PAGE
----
A flying wedge (also called flying V or wedge formation, or simply wedge) is a configuration created from a body moving forward in a triangular formation. This V-shaped arrangement began as a successful military strategy in ancient times when infantry units would move forward in wedge formations to smash through an enemy's lines. This principle was later used by Medieval European armies, as well as modern armed forces, which have adapted the V-shaped wedge for armored assault.
In modern times the effectiveness of flying wedge means it is still employed by civilian police services for riot control. It has also been used in some sports, although the use of wedges is sometimes banned due to the danger it poses to defenders.
Greeks and Romans
The wedge (έμβολον, embolon in Greek; cuneus in Latin, colloquially also caput porcinum, "boar's head"), was used by both infantry and cavalry. The men deployed in a triangular or trapezoid formation with the tip leading the way. According to Arrian and Asclepiodotus, the wedge was first used by the Scythians, and then the Thracians. Philip II of Macedon adopted it from them as the main formation of his Companion cavalry and Alexander the Great faced Persian cavalry arrayed thus, as Arrian attests. The advantage of the wedge was that it offered a narrow point for piercing enemy formations and concentrated the leaders at the front. It was easier to turn than a square formation because everyone followed the leader at the apex, "like a flight of cranes".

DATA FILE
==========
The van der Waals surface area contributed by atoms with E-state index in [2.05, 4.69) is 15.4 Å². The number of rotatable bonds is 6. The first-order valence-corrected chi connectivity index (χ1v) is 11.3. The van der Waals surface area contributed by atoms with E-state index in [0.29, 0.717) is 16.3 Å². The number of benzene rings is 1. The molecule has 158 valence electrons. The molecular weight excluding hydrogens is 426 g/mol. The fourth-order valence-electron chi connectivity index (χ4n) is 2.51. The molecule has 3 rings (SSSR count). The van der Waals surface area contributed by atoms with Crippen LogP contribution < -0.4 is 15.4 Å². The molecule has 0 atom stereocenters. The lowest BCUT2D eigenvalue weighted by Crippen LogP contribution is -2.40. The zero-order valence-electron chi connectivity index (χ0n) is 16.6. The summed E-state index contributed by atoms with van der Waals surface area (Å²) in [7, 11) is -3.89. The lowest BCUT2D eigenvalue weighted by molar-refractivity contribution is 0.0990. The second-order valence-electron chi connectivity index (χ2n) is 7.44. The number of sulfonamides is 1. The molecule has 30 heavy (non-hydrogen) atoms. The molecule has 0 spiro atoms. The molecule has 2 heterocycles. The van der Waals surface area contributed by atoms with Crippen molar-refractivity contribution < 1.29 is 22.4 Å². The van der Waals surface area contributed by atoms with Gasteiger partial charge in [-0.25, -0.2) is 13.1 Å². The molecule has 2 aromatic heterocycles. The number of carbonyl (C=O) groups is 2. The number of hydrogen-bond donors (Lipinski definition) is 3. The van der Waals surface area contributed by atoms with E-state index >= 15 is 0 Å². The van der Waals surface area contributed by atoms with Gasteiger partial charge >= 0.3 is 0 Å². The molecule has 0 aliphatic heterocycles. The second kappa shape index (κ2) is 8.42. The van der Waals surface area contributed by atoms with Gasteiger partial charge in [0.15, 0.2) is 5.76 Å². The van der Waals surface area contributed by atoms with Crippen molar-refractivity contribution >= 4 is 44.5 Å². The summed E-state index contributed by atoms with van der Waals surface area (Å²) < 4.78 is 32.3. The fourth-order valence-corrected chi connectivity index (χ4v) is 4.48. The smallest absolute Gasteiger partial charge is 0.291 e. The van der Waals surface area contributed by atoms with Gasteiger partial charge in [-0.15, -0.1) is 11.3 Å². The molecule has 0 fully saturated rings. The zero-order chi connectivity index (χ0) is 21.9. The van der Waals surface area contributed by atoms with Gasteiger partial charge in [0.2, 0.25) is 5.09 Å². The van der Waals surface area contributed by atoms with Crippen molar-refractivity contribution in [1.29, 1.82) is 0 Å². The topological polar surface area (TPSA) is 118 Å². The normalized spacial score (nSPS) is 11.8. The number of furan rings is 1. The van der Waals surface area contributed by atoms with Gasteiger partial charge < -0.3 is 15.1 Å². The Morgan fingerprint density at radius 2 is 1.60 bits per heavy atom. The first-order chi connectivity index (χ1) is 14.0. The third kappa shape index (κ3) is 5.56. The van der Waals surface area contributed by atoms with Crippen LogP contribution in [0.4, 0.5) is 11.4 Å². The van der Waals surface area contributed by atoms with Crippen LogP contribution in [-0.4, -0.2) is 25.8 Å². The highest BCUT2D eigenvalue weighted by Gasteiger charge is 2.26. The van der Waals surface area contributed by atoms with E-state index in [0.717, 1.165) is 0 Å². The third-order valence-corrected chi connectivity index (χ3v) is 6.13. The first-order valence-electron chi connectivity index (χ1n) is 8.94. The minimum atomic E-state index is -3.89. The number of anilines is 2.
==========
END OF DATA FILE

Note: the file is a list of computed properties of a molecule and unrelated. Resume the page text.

As an infantry formation it is attested by Frontinus to have been used by the Romans in Pydna against the Macedonian line of Perseus. It was also used to great effect by the Roman legions, with the wedge proving effective in campaigns in Britain, such as during Boudicca's Revolt, where a greatly outnumbered Roman army used it to defeat the Iceni. In the Late Roman army, several cavalry units were designated as cuneus [equitum].
Keilerkopf or Keil (wild boar's head, wedge, Latin: cuneus, meaning throng) is a German phrase to describe the attack formation ("Tactical body") of the prehistoric infantry of the Celts and Germanic tribes. It is generally believed that the Germanic tribes were more successful with this tactic than the Celts. It was used to force the Roman forces to split and was later applied specifically to the weakest units.
Due to the high discipline this formation required and the relatively high probability of failure, it is assumed that the front lines were filled with the best and most heavily armoured warriors of the Germanic sibbs who had to break the Roman front line.
Here the individual warrior tried to gain fame and glory in the battle. The most distinguished princes and their acolytes stood at the head of the Keil. However, this was also the most dangerous point, whence the need to be heavily armoured. But an army leader who survived a lost battle often forfeited his life (usually suicide). Warriors who had fled were hanged or slain.